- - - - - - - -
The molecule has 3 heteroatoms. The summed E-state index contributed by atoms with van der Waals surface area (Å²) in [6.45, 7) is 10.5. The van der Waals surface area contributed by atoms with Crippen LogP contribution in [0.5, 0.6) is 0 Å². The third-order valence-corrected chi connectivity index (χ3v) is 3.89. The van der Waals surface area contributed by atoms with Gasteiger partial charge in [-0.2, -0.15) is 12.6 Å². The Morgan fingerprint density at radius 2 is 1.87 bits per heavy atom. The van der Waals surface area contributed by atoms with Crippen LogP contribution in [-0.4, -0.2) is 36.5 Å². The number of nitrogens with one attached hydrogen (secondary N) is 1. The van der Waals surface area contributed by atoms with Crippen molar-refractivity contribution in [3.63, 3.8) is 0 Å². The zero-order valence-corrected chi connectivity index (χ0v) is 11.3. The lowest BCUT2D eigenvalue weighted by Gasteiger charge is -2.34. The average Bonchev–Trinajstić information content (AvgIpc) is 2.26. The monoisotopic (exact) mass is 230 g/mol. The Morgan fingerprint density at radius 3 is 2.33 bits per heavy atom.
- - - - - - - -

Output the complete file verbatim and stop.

The molecule has 3 heteroatoms. The summed E-state index contributed by atoms with van der Waals surface area (Å²) in [6.45, 7) is 10.5. The van der Waals surface area contributed by atoms with Crippen LogP contribution in [0.5, 0.6) is 0 Å². The third-order valence-corrected chi connectivity index (χ3v) is 3.89. The van der Waals surface area contributed by atoms with Gasteiger partial charge in [-0.2, -0.15) is 12.6 Å². The Morgan fingerprint density at radius 2 is 1.87 bits per heavy atom. The van der Waals surface area contributed by atoms with Crippen LogP contribution in [-0.4, -0.2) is 36.5 Å². The number of nitrogens with one attached hydrogen (secondary N) is 1. The van der Waals surface area contributed by atoms with Crippen molar-refractivity contribution in [3.63, 3.8) is 0 Å². The zero-order valence-corrected chi connectivity index (χ0v) is 11.3. The lowest BCUT2D eigenvalue weighted by Gasteiger charge is -2.34. The average Bonchev–Trinajstić information content (AvgIpc) is 2.26. The monoisotopic (exact) mass is 230 g/mol. The Morgan fingerprint density at radius 3 is 2.33 bits per heavy atom.